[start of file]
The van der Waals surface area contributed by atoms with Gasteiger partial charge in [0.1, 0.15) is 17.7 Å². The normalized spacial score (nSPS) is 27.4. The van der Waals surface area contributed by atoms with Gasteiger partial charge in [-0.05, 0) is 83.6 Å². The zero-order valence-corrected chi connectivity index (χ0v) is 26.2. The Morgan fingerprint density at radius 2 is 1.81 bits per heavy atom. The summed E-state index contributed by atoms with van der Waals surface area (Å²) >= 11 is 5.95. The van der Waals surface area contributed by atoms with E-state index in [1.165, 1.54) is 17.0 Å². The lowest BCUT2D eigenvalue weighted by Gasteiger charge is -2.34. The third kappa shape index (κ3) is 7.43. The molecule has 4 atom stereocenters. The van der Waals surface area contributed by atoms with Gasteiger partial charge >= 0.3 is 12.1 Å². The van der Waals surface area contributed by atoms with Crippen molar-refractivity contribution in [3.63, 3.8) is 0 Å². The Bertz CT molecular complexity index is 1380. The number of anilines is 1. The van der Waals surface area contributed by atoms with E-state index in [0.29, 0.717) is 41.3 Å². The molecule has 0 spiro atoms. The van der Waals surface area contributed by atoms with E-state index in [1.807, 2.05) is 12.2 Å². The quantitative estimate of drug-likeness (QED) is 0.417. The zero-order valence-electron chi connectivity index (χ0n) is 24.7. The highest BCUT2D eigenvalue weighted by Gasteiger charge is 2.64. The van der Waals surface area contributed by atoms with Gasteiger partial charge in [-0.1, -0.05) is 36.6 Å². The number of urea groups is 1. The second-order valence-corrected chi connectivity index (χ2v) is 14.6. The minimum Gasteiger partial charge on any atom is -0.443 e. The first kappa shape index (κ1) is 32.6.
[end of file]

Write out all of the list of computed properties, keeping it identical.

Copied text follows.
The van der Waals surface area contributed by atoms with Gasteiger partial charge in [0.1, 0.15) is 17.7 Å². The normalized spacial score (nSPS) is 27.4. The van der Waals surface area contributed by atoms with Gasteiger partial charge in [-0.05, 0) is 83.6 Å². The zero-order valence-corrected chi connectivity index (χ0v) is 26.2. The Morgan fingerprint density at radius 2 is 1.81 bits per heavy atom. The summed E-state index contributed by atoms with van der Waals surface area (Å²) >= 11 is 5.95. The van der Waals surface area contributed by atoms with E-state index in [1.165, 1.54) is 17.0 Å². The lowest BCUT2D eigenvalue weighted by Gasteiger charge is -2.34. The third kappa shape index (κ3) is 7.43. The molecule has 4 atom stereocenters. The van der Waals surface area contributed by atoms with Gasteiger partial charge >= 0.3 is 12.1 Å². The van der Waals surface area contributed by atoms with Crippen molar-refractivity contribution in [3.63, 3.8) is 0 Å². The Bertz CT molecular complexity index is 1380. The number of anilines is 1. The van der Waals surface area contributed by atoms with E-state index in [0.29, 0.717) is 41.3 Å². The molecule has 0 spiro atoms. The van der Waals surface area contributed by atoms with E-state index in [1.807, 2.05) is 12.2 Å². The quantitative estimate of drug-likeness (QED) is 0.417. The zero-order valence-electron chi connectivity index (χ0n) is 24.7. The highest BCUT2D eigenvalue weighted by Gasteiger charge is 2.64. The van der Waals surface area contributed by atoms with Gasteiger partial charge in [-0.1, -0.05) is 36.6 Å². The number of urea groups is 1. The second-order valence-corrected chi connectivity index (χ2v) is 14.6. The minimum Gasteiger partial charge on any atom is -0.443 e. The first kappa shape index (κ1) is 32.6.